How "Big" Is Data In The Retail Sector?


Analyzing a particular technology-related phenomenon has become quite mandatory in today's business world, especially when this particular phenomenon is approaching a sector which isn't normally connected to "tech stuff". Big data and its usage for marketing purposes has been, in fact, quite a trendy topic in the past couple of years. We all know that the retail sector has been heavily investing in e-commerce approaches since 2015, but how "big" has been the usage of data? Let's analyze this matter in detail.

Why Data? How? When?

In order to properly dissect this topic, a general introduction on how data operates is mandatory. Big data is a term which refers to the usage of numerical values associated with a specific user and a single (or multiple) keywords. For example: if a user searches for "designer furniture," that very user will create a numerical value (called data point) which, when properly processed, could be used to target all the users with a similar value to show them a specific ad. With this being said, when properly set into place, the usage of data points could massively improve the success and conversion rate of a single digital marketing campaign (see what happened with the Cambridge Analytica scandal), therefore this is probably the reason why many retail top players have recently opened dedicated branches for data science.

Some Examples

In 2018, the biggest influx of revenues from big-data orientated campaigns was coming from Wal-Mart (US), which moved them to the first position of the "Biggest Retailers In The World" chart (following Investopedia). Wal-Mart has been using big data-focused marketing campaigns on both their digital marketing channels (i.e. Facebook and Twitter) but also, surprisingly, with third party collaborations such as Honey. Honey is a browser extension which automatically scans the internet for coupons and then automatically applies them once a user goes to checkout. Wal-Mart has released tons of coupons to associate their codes with users and, therefore, collect their data to better tailor their ads (80% of social media users in the US, in fact, have seen a Wal-Mart ad on their feed in 2018). Following this very example, many other enterprises like Tesco and Costco have been using this very setup.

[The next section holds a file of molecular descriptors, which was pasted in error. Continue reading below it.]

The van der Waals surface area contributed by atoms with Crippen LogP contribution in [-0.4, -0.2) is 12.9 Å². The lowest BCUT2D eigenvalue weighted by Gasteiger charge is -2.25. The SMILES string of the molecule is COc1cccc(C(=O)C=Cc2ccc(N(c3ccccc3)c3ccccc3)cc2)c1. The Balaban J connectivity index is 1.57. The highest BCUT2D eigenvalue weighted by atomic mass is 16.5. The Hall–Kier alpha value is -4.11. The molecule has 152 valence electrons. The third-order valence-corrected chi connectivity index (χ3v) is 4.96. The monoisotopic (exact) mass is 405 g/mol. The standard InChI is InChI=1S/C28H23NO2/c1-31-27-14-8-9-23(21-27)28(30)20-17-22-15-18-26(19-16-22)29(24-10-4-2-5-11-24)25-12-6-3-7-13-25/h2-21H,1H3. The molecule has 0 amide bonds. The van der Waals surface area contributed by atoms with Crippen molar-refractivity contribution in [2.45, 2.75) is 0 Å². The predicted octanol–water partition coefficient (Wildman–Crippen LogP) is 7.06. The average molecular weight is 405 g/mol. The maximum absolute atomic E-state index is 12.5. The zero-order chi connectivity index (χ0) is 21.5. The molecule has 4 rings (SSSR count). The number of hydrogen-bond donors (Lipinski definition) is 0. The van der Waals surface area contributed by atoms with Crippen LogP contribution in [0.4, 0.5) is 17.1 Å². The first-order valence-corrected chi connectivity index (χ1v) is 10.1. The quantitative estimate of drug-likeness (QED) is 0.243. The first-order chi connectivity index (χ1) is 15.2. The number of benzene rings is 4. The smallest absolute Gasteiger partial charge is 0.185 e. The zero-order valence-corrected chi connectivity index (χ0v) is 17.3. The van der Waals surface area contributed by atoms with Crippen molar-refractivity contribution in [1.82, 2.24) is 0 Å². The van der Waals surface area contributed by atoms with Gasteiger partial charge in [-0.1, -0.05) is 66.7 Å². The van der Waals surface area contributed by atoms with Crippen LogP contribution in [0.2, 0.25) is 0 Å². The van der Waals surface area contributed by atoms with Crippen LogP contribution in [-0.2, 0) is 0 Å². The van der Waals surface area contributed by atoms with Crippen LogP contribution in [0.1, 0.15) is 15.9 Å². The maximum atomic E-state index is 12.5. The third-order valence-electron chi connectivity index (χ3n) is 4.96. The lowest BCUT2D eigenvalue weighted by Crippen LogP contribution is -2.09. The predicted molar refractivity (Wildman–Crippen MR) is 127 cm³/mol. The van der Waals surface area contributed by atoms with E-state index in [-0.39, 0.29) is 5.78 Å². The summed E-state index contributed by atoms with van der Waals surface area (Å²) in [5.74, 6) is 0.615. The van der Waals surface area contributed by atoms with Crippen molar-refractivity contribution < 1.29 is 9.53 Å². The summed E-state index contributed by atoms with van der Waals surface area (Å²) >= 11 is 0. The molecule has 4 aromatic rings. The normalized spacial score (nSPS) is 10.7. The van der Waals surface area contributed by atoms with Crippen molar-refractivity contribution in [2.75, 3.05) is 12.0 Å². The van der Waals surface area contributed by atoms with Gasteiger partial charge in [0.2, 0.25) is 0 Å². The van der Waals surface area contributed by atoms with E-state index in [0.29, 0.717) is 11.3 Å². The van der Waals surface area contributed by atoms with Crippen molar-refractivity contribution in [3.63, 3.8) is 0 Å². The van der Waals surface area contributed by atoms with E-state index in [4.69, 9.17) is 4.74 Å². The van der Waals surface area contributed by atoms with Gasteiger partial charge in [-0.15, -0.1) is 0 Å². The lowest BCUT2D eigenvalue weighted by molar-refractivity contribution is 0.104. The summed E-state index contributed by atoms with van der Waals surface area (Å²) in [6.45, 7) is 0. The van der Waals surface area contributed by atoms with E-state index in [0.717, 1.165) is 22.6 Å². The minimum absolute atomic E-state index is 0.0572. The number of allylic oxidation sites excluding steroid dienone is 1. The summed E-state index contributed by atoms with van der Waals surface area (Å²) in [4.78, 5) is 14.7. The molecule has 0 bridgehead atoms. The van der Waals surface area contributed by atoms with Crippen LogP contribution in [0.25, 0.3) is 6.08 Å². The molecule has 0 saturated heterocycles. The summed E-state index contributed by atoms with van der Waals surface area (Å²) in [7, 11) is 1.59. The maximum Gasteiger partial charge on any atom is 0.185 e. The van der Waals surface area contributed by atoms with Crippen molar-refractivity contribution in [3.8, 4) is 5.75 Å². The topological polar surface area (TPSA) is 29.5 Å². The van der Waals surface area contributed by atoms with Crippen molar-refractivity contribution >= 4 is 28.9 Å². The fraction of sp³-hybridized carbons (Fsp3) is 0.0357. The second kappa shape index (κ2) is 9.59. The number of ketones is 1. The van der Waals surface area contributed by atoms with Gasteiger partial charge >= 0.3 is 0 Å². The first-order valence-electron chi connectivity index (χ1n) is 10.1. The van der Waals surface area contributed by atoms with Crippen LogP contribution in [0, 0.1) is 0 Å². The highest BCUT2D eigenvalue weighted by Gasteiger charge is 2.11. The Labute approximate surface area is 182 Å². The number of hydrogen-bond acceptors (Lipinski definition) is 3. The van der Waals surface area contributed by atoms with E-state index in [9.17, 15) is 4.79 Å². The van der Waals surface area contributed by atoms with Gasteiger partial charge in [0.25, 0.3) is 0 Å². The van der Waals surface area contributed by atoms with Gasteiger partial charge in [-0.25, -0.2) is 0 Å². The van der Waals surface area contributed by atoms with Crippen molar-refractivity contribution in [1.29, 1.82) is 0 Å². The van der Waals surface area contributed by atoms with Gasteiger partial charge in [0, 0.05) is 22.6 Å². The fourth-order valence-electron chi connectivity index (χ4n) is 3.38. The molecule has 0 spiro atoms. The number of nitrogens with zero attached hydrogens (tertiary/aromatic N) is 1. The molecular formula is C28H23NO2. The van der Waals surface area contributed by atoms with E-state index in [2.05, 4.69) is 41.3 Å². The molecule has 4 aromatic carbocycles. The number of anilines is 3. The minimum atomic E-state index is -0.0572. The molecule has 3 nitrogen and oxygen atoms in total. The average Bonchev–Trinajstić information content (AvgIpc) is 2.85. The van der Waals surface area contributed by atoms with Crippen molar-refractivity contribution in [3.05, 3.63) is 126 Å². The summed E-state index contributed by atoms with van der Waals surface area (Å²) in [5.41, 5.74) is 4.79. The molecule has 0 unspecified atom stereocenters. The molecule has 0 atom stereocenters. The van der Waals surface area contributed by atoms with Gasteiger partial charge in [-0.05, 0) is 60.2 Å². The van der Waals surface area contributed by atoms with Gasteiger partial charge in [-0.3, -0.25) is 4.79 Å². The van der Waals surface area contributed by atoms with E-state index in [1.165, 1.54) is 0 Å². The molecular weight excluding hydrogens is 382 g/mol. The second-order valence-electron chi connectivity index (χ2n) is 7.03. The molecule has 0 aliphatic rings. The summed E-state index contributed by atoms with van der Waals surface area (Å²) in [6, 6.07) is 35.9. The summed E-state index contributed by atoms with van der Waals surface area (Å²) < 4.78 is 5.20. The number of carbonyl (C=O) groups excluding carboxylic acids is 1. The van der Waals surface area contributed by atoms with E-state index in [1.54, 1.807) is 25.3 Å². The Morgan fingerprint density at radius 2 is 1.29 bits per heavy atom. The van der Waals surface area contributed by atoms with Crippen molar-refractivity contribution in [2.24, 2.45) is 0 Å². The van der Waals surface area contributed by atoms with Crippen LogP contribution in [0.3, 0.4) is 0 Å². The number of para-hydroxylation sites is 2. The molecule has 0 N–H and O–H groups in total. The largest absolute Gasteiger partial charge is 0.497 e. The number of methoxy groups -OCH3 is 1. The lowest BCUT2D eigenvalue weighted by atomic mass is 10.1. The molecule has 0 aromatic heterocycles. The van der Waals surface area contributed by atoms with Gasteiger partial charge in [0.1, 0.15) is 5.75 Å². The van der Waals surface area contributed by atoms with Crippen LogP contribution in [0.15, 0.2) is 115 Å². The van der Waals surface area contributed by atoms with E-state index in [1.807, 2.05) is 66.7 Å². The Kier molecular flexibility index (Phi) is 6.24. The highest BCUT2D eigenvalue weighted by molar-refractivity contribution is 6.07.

The Market Value

In digital marketing, big data was the most looked-after topic from 2017-19. Even after the infamous Cambridge Analytica scandal, companies who were embracing e-commerce approaches have been highly looking after data science as a whole. Currently, the usage of data-driven marketing strategies fluctuates around the billion-dollar figures, which clearly states the power of this "martech" (marketing technology) approach. It's safe to say, at this stage, that big data and marketing (even not strictly digitally driven) will keep on working together in the nearest future.

To Conclude

The usage of big data is definitely moving towards an "industry standard" status, given its usage in small, medium and (as said above) enterprise companies. Will this be just a meteor passing by in the vast world of marketing or is going to be a stable strategy for the future to come? Time will tell us.

-Paul Matthews is a Manchester-based business and tech writer who writes in order to better inform business owners on how to run a successful business. He’s currently consulting the eCommerce division of Arighi Bianchi. You can usually find him at the local library or browsing Forbes' latest pieces. 

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